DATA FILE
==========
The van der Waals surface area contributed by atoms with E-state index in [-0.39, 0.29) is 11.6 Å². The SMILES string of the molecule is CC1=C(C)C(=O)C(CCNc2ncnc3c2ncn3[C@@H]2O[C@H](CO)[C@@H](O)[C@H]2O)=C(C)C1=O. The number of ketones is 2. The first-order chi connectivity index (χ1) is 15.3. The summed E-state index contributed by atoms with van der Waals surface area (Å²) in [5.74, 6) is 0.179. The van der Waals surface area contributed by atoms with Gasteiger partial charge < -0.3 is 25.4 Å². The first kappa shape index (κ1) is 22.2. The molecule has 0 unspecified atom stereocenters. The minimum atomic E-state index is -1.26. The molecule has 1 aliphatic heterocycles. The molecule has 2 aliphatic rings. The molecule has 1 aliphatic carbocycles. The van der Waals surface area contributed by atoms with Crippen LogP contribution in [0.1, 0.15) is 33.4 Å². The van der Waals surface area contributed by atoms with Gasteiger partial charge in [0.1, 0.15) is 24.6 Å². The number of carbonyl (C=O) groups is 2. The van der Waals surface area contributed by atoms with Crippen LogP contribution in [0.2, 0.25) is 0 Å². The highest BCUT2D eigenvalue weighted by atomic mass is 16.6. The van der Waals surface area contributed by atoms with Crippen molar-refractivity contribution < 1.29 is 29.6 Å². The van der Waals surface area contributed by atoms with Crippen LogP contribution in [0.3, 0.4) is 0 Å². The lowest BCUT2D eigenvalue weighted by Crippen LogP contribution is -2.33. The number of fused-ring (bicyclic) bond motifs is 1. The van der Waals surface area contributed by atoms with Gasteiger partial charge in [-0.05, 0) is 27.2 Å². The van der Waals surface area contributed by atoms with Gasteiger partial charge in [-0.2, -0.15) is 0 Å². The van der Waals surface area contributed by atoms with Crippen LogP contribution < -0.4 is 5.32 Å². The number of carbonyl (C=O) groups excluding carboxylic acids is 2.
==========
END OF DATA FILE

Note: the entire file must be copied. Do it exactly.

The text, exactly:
The van der Waals surface area contributed by atoms with E-state index in [-0.39, 0.29) is 11.6 Å². The SMILES string of the molecule is CC1=C(C)C(=O)C(CCNc2ncnc3c2ncn3[C@@H]2O[C@H](CO)[C@@H](O)[C@H]2O)=C(C)C1=O. The number of ketones is 2. The first-order chi connectivity index (χ1) is 15.3. The summed E-state index contributed by atoms with van der Waals surface area (Å²) in [5.74, 6) is 0.179. The van der Waals surface area contributed by atoms with Gasteiger partial charge < -0.3 is 25.4 Å². The first kappa shape index (κ1) is 22.2. The molecule has 0 unspecified atom stereocenters. The minimum atomic E-state index is -1.26. The molecule has 1 aliphatic heterocycles. The molecule has 2 aliphatic rings. The molecule has 1 aliphatic carbocycles. The van der Waals surface area contributed by atoms with Crippen LogP contribution in [0.1, 0.15) is 33.4 Å². The van der Waals surface area contributed by atoms with Gasteiger partial charge in [0.1, 0.15) is 24.6 Å². The number of carbonyl (C=O) groups is 2. The van der Waals surface area contributed by atoms with Crippen LogP contribution in [0.2, 0.25) is 0 Å². The highest BCUT2D eigenvalue weighted by atomic mass is 16.6. The van der Waals surface area contributed by atoms with Crippen molar-refractivity contribution < 1.29 is 29.6 Å². The van der Waals surface area contributed by atoms with Crippen LogP contribution in [0.3, 0.4) is 0 Å². The lowest BCUT2D eigenvalue weighted by Crippen LogP contribution is -2.33. The number of fused-ring (bicyclic) bond motifs is 1. The van der Waals surface area contributed by atoms with Gasteiger partial charge in [-0.05, 0) is 27.2 Å². The van der Waals surface area contributed by atoms with Gasteiger partial charge in [-0.2, -0.15) is 0 Å². The van der Waals surface area contributed by atoms with Crippen LogP contribution < -0.4 is 5.32 Å². The number of carbonyl (C=O) groups excluding carboxylic acids is 2.